The Bush Stone-curlew (Burhinus grallarius) is a species of ground-dwelling bird native to Australia. Although related to waders such as the oystercatchers, avocets and plovers, it is a more terrestrial predator and is more like the roadrunners of North America. It remains somewhat common in the northern Australia, but has become rare in the fertile south. Fox predation is considered to be one prime factor for the decline in population to some experts. However, in some areas where foxes are common, the Bush Stone-curlew population remains healthy, so true causes of decline remain uncertain.
Like other stone-curlews, it is mostly nocturnal and specializes in hunting small grassland animals. Frogs, spiders, insects, mollusks, crustaceans, snakes, lizards and small mammals are all taken as food. Sometimes seeds and tubers are taken, particularly in years with extreme drought. The Bush Stone-curlew forages individually or in a pair over an extensive home range. The bird is sure-footed, fast and agile on the ground, and though it seldom flies during daylight hours, it is not clumsy by any means in the air. Its flight is rapid and direct on long, broad wings.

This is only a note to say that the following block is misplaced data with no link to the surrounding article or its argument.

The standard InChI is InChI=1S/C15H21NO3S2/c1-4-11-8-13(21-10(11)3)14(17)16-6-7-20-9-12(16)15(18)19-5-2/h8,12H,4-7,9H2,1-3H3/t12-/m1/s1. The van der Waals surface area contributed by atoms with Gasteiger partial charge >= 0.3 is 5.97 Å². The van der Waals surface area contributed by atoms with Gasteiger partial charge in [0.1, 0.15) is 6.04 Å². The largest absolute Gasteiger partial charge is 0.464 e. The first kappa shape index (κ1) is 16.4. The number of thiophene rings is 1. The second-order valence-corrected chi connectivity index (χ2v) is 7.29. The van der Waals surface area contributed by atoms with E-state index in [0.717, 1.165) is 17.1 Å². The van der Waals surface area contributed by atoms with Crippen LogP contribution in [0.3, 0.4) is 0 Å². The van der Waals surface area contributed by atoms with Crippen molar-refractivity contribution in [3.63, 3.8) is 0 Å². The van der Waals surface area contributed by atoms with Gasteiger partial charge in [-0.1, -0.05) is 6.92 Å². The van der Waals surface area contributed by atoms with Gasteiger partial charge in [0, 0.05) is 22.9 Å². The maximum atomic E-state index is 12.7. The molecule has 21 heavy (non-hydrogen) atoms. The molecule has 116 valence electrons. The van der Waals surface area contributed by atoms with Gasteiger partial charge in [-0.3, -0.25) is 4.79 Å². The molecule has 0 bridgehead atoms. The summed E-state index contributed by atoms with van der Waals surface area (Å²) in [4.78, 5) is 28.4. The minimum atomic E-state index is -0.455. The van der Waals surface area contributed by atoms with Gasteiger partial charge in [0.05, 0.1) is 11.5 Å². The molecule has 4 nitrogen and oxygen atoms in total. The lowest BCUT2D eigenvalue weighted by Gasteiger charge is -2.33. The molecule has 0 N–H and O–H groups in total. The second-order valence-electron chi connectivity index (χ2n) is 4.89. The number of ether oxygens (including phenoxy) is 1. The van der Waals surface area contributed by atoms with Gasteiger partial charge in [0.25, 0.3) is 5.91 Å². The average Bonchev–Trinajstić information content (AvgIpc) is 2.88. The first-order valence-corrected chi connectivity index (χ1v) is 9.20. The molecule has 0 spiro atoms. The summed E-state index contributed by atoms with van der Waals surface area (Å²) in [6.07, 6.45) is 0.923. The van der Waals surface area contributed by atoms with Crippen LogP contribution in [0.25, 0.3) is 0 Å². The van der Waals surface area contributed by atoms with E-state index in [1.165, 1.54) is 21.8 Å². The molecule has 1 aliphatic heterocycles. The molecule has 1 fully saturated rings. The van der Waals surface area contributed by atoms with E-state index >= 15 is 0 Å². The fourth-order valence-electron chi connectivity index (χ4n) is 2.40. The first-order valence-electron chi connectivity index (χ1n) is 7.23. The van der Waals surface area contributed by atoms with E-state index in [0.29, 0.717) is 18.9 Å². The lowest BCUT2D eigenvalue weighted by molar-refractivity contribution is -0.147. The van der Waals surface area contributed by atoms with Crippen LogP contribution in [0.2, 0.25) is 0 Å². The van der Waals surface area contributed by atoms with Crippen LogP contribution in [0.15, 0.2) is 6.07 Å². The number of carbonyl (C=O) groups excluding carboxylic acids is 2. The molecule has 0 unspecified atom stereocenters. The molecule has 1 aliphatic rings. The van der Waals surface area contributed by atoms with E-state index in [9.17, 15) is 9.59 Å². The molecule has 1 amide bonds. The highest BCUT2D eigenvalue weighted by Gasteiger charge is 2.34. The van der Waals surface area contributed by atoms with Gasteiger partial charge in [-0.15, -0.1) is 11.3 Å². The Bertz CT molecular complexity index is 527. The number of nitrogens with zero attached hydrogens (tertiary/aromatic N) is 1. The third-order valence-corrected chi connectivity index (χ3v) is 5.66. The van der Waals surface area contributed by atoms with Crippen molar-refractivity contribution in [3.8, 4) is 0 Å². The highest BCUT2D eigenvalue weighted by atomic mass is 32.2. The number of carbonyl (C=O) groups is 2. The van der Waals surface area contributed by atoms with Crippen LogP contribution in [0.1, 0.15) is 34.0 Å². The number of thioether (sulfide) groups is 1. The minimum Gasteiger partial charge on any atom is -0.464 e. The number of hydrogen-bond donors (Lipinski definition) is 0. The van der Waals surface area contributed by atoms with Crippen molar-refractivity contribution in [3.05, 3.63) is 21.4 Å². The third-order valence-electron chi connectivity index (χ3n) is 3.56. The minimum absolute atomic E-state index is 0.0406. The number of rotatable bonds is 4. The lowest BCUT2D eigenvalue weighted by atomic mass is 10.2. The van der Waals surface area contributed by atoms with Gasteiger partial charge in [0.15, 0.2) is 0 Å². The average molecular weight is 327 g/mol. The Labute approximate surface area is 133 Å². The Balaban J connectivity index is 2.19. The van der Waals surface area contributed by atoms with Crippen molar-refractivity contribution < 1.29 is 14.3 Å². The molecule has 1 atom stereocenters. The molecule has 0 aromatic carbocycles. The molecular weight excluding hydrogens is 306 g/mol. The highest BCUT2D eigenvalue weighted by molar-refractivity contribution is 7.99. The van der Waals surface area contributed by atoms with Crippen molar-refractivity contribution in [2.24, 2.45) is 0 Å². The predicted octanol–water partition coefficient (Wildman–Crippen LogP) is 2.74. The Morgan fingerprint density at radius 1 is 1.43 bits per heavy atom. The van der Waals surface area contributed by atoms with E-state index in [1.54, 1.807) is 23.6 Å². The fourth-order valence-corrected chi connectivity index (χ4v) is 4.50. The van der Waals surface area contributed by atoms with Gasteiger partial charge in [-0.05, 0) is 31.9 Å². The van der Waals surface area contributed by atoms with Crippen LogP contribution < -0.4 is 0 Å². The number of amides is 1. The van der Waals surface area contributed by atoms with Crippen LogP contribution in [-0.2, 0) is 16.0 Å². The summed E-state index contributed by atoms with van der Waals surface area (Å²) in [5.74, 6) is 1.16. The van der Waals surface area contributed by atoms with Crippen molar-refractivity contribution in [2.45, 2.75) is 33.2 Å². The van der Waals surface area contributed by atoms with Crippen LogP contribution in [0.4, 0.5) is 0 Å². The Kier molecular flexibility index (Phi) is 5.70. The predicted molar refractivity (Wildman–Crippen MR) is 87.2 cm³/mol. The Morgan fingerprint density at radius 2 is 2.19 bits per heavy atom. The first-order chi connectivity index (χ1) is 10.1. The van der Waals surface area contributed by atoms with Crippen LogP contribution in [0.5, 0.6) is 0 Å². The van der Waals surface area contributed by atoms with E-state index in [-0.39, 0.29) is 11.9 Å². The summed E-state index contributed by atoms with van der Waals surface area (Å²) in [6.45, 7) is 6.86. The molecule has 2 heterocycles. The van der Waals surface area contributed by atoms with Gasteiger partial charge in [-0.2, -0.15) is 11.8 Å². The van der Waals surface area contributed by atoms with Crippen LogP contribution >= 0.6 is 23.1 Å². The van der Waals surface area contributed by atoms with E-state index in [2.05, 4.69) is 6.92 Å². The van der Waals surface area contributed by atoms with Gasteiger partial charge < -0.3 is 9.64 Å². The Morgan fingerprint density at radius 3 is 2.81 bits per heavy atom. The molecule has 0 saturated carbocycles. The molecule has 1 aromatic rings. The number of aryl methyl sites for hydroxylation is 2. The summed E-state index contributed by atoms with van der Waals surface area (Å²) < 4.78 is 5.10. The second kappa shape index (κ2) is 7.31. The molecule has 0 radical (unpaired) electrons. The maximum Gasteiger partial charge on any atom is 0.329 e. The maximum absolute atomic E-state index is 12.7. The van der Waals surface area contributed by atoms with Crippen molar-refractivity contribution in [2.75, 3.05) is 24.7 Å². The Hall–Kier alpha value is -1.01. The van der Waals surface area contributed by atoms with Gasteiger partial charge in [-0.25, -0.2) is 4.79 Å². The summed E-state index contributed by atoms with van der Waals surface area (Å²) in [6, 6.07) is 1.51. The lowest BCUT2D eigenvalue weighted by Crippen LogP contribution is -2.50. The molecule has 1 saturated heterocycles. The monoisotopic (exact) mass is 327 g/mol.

Bush Stone-curlews tend to remain inactive during the day and shelter amongst tall grass or low shrubs. They rely on their cryptic plumage to protect them from predators. If disturbed, they remain motionless, often in odd-looking postures. This does not work for predators that hunt with scent, such as foxes, dingoes or goannas. When threatened (presumably in the presence of a nest), they may raise their wings wide and high in an impressive threat posture and emit a loud hoarse hissing noise.